Mind The Little Things... They Bite Hard if You Don't
"Whoever can be trusted with very little can also be trusted with much..." Luke 16:10
Have you ever had an epiphany?
Are all epiphanies so simple you wonder why you could't see it before? That's the way mine was. It went something like this: You know how your bank account seems to leak? Just $20.00 here, and $35.00 there, and the next thing you know a hundred dollars has vanished?
Well, if that's true, then it has to work both ways. Just $20.00 here and $35.00 there, and the next thing you know a hundred dollars has accumulated. Genius -- I know.
Ok, so one man's epiphany is another man's "Well duh."
The bottom line is that the little things really do matter. The old adage "Take care of the pennies and the pounds will take care of themselves" kept coming to mind this week. Although I plugged most of the holes, at least one of my money saving strategies backfired and it cost more rather than saved.
Here's what happened and how I fixed it.
In the beginning of 13 Weeks to Family Financial Freedom, I wrote in week 2 "Where to Start When Your Finacial Ship is Sinking" that I would reevaluate my cellphone plan in an effort to lower our cost of living. I did. This month was our first month going back to sharing minutes rather than data.
I blew the minutes and Mike blew the data. This is not a good thing.
I concede there are some financial safety nets that do help. Especially when you are trying to establish new habits and set new boundaries. Training wheels, safety net-- whatever you want to call it -- I had to put something in place while we learn to be more self-disciplined on a couple of little things like cell phone minutes.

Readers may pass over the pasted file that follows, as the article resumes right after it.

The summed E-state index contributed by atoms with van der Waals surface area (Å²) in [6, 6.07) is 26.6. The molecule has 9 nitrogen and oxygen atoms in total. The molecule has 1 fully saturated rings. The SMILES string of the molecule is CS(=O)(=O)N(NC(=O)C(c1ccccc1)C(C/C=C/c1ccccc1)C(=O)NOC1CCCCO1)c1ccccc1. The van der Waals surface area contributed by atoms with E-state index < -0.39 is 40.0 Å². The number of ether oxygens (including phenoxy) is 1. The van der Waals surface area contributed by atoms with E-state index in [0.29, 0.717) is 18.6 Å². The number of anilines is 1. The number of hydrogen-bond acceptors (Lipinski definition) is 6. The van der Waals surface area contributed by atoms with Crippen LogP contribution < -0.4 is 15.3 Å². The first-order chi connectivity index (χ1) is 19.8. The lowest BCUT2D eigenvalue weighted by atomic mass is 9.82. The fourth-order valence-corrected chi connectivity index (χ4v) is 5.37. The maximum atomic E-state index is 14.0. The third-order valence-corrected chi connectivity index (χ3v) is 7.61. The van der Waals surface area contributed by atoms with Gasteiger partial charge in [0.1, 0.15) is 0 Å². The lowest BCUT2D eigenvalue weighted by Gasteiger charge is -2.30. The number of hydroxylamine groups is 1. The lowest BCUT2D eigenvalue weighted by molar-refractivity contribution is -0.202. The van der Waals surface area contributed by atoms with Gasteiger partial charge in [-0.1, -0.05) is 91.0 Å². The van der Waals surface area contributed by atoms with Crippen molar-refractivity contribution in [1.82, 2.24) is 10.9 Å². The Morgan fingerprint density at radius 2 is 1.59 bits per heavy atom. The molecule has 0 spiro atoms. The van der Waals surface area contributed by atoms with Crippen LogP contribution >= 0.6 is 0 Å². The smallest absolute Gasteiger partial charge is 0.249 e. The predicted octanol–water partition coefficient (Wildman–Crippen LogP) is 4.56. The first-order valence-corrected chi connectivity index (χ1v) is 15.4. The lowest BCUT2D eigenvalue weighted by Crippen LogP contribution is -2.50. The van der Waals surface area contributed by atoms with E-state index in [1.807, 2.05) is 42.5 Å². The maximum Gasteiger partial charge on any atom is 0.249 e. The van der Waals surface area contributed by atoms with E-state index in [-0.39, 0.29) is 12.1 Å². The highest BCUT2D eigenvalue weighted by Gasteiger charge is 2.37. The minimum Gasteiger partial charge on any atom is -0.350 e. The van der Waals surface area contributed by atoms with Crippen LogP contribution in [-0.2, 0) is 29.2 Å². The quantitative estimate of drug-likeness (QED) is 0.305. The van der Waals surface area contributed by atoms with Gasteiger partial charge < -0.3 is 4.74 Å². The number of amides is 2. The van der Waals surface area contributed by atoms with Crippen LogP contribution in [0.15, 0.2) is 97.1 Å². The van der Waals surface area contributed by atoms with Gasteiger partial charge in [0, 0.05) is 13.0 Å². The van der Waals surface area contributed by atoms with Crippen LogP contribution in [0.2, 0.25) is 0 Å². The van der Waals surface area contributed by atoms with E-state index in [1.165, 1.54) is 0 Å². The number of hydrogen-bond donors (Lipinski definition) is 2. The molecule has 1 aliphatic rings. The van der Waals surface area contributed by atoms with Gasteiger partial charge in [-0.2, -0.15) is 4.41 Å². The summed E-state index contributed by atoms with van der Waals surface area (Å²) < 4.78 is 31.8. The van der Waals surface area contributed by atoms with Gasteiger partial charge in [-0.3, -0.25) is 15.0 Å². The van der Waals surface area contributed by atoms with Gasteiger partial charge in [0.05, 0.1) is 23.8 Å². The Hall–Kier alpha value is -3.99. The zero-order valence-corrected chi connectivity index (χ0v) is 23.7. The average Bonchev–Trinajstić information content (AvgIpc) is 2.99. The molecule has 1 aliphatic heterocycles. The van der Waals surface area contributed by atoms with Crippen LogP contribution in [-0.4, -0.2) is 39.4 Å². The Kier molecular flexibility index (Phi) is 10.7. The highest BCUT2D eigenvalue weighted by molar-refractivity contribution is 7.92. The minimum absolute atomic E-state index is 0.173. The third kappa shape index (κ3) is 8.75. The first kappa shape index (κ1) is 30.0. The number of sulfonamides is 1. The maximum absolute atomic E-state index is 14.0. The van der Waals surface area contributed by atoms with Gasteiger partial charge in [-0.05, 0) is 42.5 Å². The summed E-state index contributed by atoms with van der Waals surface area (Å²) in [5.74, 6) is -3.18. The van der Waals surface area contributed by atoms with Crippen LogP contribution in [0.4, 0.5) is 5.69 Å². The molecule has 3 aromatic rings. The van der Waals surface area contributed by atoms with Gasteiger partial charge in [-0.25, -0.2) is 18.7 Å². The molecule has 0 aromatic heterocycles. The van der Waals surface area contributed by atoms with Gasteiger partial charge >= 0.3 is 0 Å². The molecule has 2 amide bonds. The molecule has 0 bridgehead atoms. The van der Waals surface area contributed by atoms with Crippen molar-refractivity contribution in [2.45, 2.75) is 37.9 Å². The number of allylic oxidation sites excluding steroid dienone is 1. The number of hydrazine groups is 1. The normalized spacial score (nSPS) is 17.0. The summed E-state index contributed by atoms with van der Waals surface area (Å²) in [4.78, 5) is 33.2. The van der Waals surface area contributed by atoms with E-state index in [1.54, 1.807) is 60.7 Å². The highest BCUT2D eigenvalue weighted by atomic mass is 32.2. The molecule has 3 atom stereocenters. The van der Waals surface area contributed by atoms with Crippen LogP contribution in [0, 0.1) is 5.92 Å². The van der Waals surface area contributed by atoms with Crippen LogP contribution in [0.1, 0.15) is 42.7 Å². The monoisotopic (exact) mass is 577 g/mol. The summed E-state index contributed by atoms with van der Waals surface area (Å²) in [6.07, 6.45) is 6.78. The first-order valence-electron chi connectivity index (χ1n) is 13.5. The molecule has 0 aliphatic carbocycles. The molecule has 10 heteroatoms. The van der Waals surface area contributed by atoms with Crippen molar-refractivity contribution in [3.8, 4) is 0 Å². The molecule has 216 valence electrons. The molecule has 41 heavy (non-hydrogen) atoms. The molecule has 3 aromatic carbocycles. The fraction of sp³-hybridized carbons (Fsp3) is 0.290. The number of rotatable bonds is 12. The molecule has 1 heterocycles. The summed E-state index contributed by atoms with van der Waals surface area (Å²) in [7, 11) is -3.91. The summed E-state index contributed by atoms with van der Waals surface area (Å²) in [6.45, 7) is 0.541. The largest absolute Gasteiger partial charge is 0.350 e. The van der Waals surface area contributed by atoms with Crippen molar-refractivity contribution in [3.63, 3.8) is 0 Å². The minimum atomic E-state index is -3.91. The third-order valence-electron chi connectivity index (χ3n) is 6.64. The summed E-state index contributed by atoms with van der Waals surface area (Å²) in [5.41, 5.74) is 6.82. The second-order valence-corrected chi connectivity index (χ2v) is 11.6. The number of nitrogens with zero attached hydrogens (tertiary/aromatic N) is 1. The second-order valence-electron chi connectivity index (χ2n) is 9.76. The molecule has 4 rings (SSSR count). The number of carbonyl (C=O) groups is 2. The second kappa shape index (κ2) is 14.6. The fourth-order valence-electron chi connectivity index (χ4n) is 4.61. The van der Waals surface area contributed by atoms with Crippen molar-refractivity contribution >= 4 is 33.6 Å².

My safety net, or maybe a better word is supplement is the "Talkatone" app. Talkatone uses wifi, and lets you call or text any US or Canadian phone. It's google based, so you need a gmail account. You have the option of using your own phone number, or using a completely new number. I chose a new number, but have since regretted that decision. It would be better, me thinks, to have it on the same number so you can get no-cost incoming calls. That way there's no problem with letting everyone know a new number that you might not use all the time.
The call quality is not quite as clear as we're used to. Sort of reminds me of the early days of cell phones, only without the call getting dropped. My plan is to use it when I'm home for all calls that are not in network.
So far, I've enjoyed the freedom knowing the call is unlimited and I feel like I'm saving money each time I use it. Normally, I hate advertising on my apps-- but this time I'll give it a pass.
After finding this I went after my car insurance again. This time I cut it down by $30.00 a month without cutting coverage-- with the potential of saving more.
Here's what I found.
The first $30.00 (per month) came off when we no longer needed to use the car for daily driving to and from work. So, if you have a vehicle that is not being driven on a daily basis, it's a good idea to check to see if you can have the premium lowered.
Our agent suggested we try "Drive Safe and Save" it's a State Farm offer, but she claimed most of the companies are going to this. State Farm offers to pay for the first year of this service, after that it's $7.00 a month. I suppose if you're not saving well over that you won't be continuing the service.
From the State Farm website:
You’re a good driver. With our Drive Safe & Save™ program, being a good driver actually gives you more control over how much you can save on your auto insurance.
Here’s how it works: Using your vehicle’s OnStar, In-Drive or SYNC communication service, we collect basic information about your driving. We then use the information to calculate your discount. The safer you drive, the more you save–it’s that easy.
Ok, I admit that tracking me on my OnStar to monitor how well I'm driving is a little disconcerting. However, saving up to 50 percent each month is dangling a pretty plump worm...
Would you bite? Or do you think that worm has a hook in it?
Photo Credits Shutterstock, Julien Tromeur